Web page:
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Include in your agreement a bond when they get hired. That is if it is legal in your country.
From Philippines, Pasig
Dear u can call me on 09720393834 so that i can explain u in detail bcos it needs conversation between two of us take care
From India, Secunderabad
Exactly! I have also requested the same! Why is it that this point is left unnoticed???:?:
From India, Madras
Hi.. The reason could be that the employees working with you find better opportunities through through your own consultancy and then switch over the job.
From India, Mumbai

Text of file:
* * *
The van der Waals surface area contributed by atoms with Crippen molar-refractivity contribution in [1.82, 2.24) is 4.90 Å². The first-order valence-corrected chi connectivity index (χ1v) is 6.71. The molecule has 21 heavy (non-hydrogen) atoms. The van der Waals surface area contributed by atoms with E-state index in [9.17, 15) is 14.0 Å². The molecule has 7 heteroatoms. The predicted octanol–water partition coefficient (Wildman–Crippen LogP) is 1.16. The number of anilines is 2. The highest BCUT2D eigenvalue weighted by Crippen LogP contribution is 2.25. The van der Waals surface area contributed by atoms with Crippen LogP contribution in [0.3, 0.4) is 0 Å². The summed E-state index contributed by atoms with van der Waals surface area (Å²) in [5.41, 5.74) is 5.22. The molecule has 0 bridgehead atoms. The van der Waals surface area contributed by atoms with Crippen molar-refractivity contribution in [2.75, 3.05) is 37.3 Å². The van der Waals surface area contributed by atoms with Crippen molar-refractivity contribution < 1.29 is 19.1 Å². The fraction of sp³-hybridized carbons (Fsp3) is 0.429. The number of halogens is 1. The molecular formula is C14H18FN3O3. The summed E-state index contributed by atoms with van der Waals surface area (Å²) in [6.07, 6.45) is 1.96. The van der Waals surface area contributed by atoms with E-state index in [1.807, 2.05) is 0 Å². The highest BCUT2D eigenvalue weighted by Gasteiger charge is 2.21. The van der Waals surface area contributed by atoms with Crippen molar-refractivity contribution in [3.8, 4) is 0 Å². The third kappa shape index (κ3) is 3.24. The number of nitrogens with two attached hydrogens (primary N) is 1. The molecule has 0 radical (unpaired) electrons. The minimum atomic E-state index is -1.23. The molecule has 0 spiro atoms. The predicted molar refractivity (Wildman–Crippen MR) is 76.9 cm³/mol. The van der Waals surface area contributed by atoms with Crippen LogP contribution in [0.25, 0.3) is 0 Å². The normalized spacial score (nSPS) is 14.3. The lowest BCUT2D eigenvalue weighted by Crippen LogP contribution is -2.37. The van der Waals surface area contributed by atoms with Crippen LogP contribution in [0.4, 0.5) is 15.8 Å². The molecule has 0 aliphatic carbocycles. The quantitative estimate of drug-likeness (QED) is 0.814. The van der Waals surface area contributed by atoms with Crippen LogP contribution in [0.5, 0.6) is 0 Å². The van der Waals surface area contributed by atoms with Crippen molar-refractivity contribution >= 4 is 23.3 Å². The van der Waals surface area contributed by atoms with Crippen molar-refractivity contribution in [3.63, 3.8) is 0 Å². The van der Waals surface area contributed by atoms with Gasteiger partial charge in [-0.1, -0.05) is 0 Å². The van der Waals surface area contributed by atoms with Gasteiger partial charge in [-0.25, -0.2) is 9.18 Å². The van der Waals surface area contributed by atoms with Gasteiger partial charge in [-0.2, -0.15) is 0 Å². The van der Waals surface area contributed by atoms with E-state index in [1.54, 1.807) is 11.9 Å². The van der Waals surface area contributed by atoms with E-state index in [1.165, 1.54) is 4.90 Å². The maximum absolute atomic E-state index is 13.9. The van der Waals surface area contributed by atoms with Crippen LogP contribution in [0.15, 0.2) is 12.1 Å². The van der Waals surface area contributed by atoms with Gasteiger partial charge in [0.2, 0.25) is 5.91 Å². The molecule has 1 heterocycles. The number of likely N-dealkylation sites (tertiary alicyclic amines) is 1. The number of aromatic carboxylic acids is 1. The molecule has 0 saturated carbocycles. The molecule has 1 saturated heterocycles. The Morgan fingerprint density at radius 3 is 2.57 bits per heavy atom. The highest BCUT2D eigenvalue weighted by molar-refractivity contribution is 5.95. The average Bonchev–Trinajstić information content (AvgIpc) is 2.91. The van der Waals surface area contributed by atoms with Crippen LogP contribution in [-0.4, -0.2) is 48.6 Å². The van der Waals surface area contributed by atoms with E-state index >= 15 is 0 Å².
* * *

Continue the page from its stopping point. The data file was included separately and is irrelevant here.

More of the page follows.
It is an interesting conversation. Dear Perfect, Nothing can prevent an employers from getting into an agreement / contract / bond of one year. However, it would serve little purpose since bonded labor is not legally tenable in India and signing a bond is tantamount to acceeding (in spirit) to relationship involving bonded labor. There is a precedent set up in this regard way back in 1950's where some Thapar Industries lost a case in this regard. The judgement pointed out that a bond can only be among the equals. Status of an employer and that of an employee is not equal and hence such bonds have no legal validity. Hence, an employer cannot force an employee to stay associated with it for any period of time. So if an employer thinks that getting into bonds will solve the problem, then it may soon find itself on the wrong side of law. Now coming to attrition. We must accept the fact that nature of employer - employee relationship is fast changing. Now a days it can be best described as a relationship between 2 independent thinking adults. If employers can let an axe fall on employees due to downsizing, right - sizing, delayering, etc then they hardly have any moral right left to seek loyalty. I may sound a bit curt, but it is rightly said if an employer wants loyalty then it should better hire dogs. Now a days the employer should ensure that work, training, etc should be so designed that it enhances employability of an employee. On the other side, an employee must ensure that till the day he or she works for an organization, the delivery has to be at 100% efficiency and effectiveness as decided through pre-agreed KRAs. In this case, i truly belive that recruitment is no rocket science. The role of operational effectiveness & operational efficiency through the use of technology and advanced statistics is limited beyond a certain level of productivity. After this level it becomes more of a labour intensive operation. Hence, an employer of this sector must focus on achieving this target level and should avoid attempting to go beyond it. This should be supplemented with a strategy of ensuring that processes meet recruitment targets and not recruiters. Tinkering with compensations, career paths, etc may not serve much purpose when demand supply mismatch favors employees. To get better insight into real issues it would be great if data of exit interviews is captured and studied honestly. Another issue was raised regarding debarring an employee from joining competitors. Forget debarring an employee from joining competitors, an employer cannot even prevent an employee from taking along the clients to competitor. This has legal approval based on a recent judgement in NCR where some bank was cribbing and crying in courts for being at receiving end due to this scene.